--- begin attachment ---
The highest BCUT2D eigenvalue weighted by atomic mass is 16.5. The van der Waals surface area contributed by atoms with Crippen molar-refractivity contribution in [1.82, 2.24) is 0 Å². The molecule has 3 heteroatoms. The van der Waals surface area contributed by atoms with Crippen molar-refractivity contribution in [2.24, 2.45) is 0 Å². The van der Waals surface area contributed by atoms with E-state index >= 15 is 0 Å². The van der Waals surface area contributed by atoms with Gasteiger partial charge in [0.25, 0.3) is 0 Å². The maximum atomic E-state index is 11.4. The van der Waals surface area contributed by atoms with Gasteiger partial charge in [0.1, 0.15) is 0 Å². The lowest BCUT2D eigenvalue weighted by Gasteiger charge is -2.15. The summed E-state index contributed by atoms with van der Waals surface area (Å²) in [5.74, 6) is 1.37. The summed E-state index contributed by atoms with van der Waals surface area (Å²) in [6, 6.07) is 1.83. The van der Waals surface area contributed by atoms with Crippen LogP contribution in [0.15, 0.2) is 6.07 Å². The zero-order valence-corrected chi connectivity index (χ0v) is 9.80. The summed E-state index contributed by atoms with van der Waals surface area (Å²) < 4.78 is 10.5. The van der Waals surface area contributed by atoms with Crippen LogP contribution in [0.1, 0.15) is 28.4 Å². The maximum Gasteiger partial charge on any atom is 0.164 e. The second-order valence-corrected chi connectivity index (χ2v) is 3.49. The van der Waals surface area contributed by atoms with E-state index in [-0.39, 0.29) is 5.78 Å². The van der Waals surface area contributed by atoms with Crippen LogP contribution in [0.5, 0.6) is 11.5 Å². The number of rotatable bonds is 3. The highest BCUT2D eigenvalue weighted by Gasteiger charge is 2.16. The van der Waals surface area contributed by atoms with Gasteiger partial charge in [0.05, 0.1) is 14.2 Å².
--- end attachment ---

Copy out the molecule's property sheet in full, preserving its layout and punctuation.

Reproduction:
The highest BCUT2D eigenvalue weighted by atomic mass is 16.5. The van der Waals surface area contributed by atoms with Crippen molar-refractivity contribution in [1.82, 2.24) is 0 Å². The molecule has 3 heteroatoms. The van der Waals surface area contributed by atoms with Crippen molar-refractivity contribution in [2.24, 2.45) is 0 Å². The van der Waals surface area contributed by atoms with E-state index >= 15 is 0 Å². The van der Waals surface area contributed by atoms with Gasteiger partial charge in [0.25, 0.3) is 0 Å². The maximum atomic E-state index is 11.4. The van der Waals surface area contributed by atoms with Gasteiger partial charge in [0.1, 0.15) is 0 Å². The lowest BCUT2D eigenvalue weighted by Gasteiger charge is -2.15. The summed E-state index contributed by atoms with van der Waals surface area (Å²) in [5.74, 6) is 1.37. The summed E-state index contributed by atoms with van der Waals surface area (Å²) in [6, 6.07) is 1.83. The van der Waals surface area contributed by atoms with Crippen LogP contribution in [0.15, 0.2) is 6.07 Å². The zero-order valence-corrected chi connectivity index (χ0v) is 9.80. The summed E-state index contributed by atoms with van der Waals surface area (Å²) < 4.78 is 10.5. The van der Waals surface area contributed by atoms with Crippen LogP contribution in [0.1, 0.15) is 28.4 Å². The maximum Gasteiger partial charge on any atom is 0.164 e. The second-order valence-corrected chi connectivity index (χ2v) is 3.49. The van der Waals surface area contributed by atoms with E-state index in [-0.39, 0.29) is 5.78 Å². The van der Waals surface area contributed by atoms with Crippen LogP contribution in [0.5, 0.6) is 11.5 Å². The number of rotatable bonds is 3. The highest BCUT2D eigenvalue weighted by Gasteiger charge is 2.16. The van der Waals surface area contributed by atoms with Gasteiger partial charge in [0.05, 0.1) is 14.2 Å².